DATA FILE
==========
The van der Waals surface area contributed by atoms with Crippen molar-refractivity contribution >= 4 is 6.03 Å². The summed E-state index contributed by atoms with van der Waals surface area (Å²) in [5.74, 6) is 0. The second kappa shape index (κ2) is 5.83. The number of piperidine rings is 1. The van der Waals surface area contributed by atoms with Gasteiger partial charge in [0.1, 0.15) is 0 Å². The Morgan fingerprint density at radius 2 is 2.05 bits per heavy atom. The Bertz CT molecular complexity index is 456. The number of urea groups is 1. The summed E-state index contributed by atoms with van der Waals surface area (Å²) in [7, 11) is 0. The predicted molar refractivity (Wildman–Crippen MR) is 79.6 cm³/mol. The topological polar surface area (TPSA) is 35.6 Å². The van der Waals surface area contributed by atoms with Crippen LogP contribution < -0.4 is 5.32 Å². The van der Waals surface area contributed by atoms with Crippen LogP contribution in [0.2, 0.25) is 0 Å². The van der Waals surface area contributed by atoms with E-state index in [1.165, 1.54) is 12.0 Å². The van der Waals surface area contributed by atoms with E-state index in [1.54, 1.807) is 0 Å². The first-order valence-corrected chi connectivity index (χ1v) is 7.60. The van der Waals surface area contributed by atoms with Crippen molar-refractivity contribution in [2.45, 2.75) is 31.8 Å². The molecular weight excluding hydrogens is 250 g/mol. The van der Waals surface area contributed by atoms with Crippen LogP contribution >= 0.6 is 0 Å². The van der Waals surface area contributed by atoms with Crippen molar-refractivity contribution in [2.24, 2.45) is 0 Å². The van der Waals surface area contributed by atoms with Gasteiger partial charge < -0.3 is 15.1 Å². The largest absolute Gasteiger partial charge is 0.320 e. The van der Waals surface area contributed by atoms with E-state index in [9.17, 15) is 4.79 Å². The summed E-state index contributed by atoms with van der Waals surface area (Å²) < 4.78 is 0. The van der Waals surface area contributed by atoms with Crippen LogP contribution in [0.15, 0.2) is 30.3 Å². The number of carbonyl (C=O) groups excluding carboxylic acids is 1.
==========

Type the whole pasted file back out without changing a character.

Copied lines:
The van der Waals surface area contributed by atoms with Crippen molar-refractivity contribution >= 4 is 6.03 Å². The summed E-state index contributed by atoms with van der Waals surface area (Å²) in [5.74, 6) is 0. The second kappa shape index (κ2) is 5.83. The number of piperidine rings is 1. The van der Waals surface area contributed by atoms with Gasteiger partial charge in [0.1, 0.15) is 0 Å². The Morgan fingerprint density at radius 2 is 2.05 bits per heavy atom. The Bertz CT molecular complexity index is 456. The number of urea groups is 1. The summed E-state index contributed by atoms with van der Waals surface area (Å²) in [7, 11) is 0. The predicted molar refractivity (Wildman–Crippen MR) is 79.6 cm³/mol. The topological polar surface area (TPSA) is 35.6 Å². The van der Waals surface area contributed by atoms with Crippen LogP contribution < -0.4 is 5.32 Å². The van der Waals surface area contributed by atoms with Crippen LogP contribution in [0.2, 0.25) is 0 Å². The van der Waals surface area contributed by atoms with E-state index in [1.165, 1.54) is 12.0 Å². The van der Waals surface area contributed by atoms with E-state index in [1.54, 1.807) is 0 Å². The first-order valence-corrected chi connectivity index (χ1v) is 7.60. The van der Waals surface area contributed by atoms with Crippen molar-refractivity contribution in [2.45, 2.75) is 31.8 Å². The molecular weight excluding hydrogens is 250 g/mol. The van der Waals surface area contributed by atoms with Crippen LogP contribution >= 0.6 is 0 Å². The van der Waals surface area contributed by atoms with Crippen molar-refractivity contribution in [2.24, 2.45) is 0 Å². The van der Waals surface area contributed by atoms with Gasteiger partial charge < -0.3 is 15.1 Å². The largest absolute Gasteiger partial charge is 0.320 e. The van der Waals surface area contributed by atoms with E-state index in [9.17, 15) is 4.79 Å². The summed E-state index contributed by atoms with van der Waals surface area (Å²) < 4.78 is 0. The van der Waals surface area contributed by atoms with Crippen LogP contribution in [0.15, 0.2) is 30.3 Å². The number of carbonyl (C=O) groups excluding carboxylic acids is 1.